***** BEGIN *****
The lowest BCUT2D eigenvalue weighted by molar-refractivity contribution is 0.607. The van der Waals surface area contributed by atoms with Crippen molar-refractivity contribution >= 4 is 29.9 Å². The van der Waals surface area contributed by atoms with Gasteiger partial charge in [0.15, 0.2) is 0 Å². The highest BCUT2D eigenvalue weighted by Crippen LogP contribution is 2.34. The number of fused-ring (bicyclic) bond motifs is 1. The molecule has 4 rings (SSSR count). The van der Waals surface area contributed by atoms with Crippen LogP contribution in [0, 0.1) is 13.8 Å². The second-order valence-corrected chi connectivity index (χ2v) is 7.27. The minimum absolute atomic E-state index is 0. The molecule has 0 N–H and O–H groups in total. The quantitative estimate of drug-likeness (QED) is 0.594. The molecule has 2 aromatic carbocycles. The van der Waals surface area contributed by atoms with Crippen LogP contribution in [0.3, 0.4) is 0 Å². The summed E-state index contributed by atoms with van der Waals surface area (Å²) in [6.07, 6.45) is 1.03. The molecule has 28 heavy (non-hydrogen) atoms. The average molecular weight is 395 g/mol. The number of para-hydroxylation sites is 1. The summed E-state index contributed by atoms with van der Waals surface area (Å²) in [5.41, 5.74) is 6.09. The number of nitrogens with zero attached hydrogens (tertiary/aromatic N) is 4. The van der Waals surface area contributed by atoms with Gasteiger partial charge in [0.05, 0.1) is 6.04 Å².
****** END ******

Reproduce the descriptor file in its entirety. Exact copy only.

The lowest BCUT2D eigenvalue weighted by molar-refractivity contribution is 0.607. The van der Waals surface area contributed by atoms with Crippen molar-refractivity contribution >= 4 is 29.9 Å². The van der Waals surface area contributed by atoms with Gasteiger partial charge in [0.15, 0.2) is 0 Å². The highest BCUT2D eigenvalue weighted by Crippen LogP contribution is 2.34. The number of fused-ring (bicyclic) bond motifs is 1. The molecule has 4 rings (SSSR count). The van der Waals surface area contributed by atoms with Crippen LogP contribution in [0, 0.1) is 13.8 Å². The second-order valence-corrected chi connectivity index (χ2v) is 7.27. The minimum absolute atomic E-state index is 0. The molecule has 0 N–H and O–H groups in total. The quantitative estimate of drug-likeness (QED) is 0.594. The molecule has 2 aromatic carbocycles. The van der Waals surface area contributed by atoms with Crippen LogP contribution in [0.3, 0.4) is 0 Å². The summed E-state index contributed by atoms with van der Waals surface area (Å²) in [6.07, 6.45) is 1.03. The molecule has 28 heavy (non-hydrogen) atoms. The average molecular weight is 395 g/mol. The number of para-hydroxylation sites is 1. The summed E-state index contributed by atoms with van der Waals surface area (Å²) in [5.41, 5.74) is 6.09. The number of nitrogens with zero attached hydrogens (tertiary/aromatic N) is 4. The van der Waals surface area contributed by atoms with Gasteiger partial charge in [0.05, 0.1) is 6.04 Å².